The best thing about having a number of children is that it gives you a lot of scope for sewing new costumes for them! At least, that is ONE of the best things.

My 7 year-old boy was the last one of my children to need a costume for the Melbourne Regency Picnic. Since I have posted my previous constructions steps for shirts, breeches, waistcoats and jackets, I decided not to detail it all again here as there were substantial similarities in their construction. Instead I have posted a finished picture of each garment instead.

One of the images I used in my inspiration was a painting by Jens Juel, called “A Running Boy” (1802). He is wearing long trousers with a tie above the ankle, and his jacket is double-breasted and appears to have quite short coat tails. He is wearing a striped waistcoat with wide lapels, which also appears to be double-breasted. His shirt has a fold down collar with a fine ruffle at the centre front opening, and the cuffs do not have ruffles. He is not wearing a cravat, and is holding a hat in his hand.

Shirt

This shirt was made in a similar manner to the MY Mr Knightley shirt, but the ruffle was hand sewn, with a rolled hem and a whipped stitch gathering (as I did with the Skeleton Suit shirt). It is made of white cotton broadcloth.

The shirt, with a ruffle

The shirt, with a hand hemmed and gathered ruffle.

Fall-Front Trousers

Judging from how many paintings I have found, long Regency trousers were becoming quite popular during the first decade of the 1800’s, with both men and boys sporting them for casual wear.

I made these is a similar way to the Skeleton Suit pants I recently finished. These pants were longer and done up with a tie around the leg, just above the ankle, as is evident in the painting above. They were made from brown homespun quilting cotton and have faux metal buttons.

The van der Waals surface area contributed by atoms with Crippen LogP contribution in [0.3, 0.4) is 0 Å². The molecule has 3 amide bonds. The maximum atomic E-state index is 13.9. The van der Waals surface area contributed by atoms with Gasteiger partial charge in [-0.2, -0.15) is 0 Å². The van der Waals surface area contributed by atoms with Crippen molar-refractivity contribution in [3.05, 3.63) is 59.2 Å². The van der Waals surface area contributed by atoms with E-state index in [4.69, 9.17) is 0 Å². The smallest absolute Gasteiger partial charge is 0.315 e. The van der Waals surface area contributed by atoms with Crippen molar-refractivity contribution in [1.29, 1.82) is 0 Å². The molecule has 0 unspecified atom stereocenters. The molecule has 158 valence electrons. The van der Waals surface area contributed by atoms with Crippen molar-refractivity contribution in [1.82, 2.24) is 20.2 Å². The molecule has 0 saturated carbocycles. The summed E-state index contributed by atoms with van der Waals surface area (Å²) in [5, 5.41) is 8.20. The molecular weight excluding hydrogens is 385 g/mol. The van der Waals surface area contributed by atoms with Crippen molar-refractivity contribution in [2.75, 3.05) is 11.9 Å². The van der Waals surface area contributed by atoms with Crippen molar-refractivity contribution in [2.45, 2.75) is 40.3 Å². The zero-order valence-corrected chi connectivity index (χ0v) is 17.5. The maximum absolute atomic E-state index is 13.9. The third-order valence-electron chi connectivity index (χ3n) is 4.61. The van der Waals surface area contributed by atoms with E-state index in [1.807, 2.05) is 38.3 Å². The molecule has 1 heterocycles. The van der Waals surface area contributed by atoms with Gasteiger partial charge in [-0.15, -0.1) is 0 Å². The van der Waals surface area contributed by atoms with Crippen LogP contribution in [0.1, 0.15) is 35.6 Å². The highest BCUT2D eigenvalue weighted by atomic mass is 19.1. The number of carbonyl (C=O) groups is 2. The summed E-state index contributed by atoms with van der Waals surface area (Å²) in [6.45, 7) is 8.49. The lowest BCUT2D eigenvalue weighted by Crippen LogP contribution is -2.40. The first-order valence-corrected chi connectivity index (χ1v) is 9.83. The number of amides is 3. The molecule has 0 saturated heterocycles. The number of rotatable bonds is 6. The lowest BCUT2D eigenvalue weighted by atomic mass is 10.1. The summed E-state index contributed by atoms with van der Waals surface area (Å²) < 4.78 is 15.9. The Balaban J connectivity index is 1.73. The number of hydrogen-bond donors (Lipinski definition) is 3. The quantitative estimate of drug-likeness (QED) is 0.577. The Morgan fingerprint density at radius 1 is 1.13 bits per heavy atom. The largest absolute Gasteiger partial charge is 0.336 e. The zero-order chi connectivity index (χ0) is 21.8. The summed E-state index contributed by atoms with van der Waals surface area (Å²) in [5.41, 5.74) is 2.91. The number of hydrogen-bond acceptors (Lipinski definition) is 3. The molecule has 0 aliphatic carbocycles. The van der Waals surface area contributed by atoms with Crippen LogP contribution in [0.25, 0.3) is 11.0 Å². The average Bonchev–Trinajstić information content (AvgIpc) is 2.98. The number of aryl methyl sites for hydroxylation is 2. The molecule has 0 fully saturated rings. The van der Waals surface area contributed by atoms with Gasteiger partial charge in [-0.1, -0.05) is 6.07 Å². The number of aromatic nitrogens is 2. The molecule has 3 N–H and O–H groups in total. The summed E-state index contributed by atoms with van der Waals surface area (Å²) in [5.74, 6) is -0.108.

The front, with a fall-front and ties above the ankle. His hand is in the pocket.

The front, with a fall-front and ties above the ankle. His hand is in the pocket.

The back view

The back view, without the common V-shaped gusset in the centre back. Boys clothes did not appear to always have this.

Waistcoat

This waistcoat was constructed in a similar way to the Midshipman waistcoat I have made, with a stand-up collar. This particular waistcoat had wide turn-back lapels as well, with two welt pockets and double-breasted at the front. It is made from a curtain remnant I found at a second-hand shop, and has self-covered buttons. The lining is cream cotton broadcloth.

The front view, double-breasted with two welt pockets.

The front view, double-breasted with two welt pockets.

The back view, with a tie to bring in the fullness.

The back view, with a tie to bring in the fullness.

Tailcoat

This jacket is an earlier style of Regency tailcoat, with the curved cutaway at the front and the wide fold-down collar. It was made in a similar way to the Midshipman tailcoat I had made before, however this one is unlined and does not have any pockets. Pockets might be a later addition, as I find they are always useful!

It is made from a green wool-blend cloth, with large self-covered buttons. The fabric hardly frays at all, so the seams have all been left un-neatened.

The front view

The front view

The back view

The back view

We are now all set for the Regency Picnic, and I look forward to sharing some photos with you!

The costume in action!

The costume in action!

Related Posts

MY Mr Knightley: Making a Shirt

Making a Skeleton Suit – a boy’s shirt

Making a Skeleton Suit – a boy’s pants

The Making of a Midshipman: Waistcoat

The Making of a Midshipman: Cutaway Tailcoat

Sources and Relevant Links

The Melbourne Regency Picnic is being held on Sunday 6th March in Elsternwick, Melbourne (Victoria, Australia).

Image Source: through Flickr. The original is held at the State Art Museum in Copenhagen, Denmark.

Costume for a Regency Child – by The Oregon Regency Society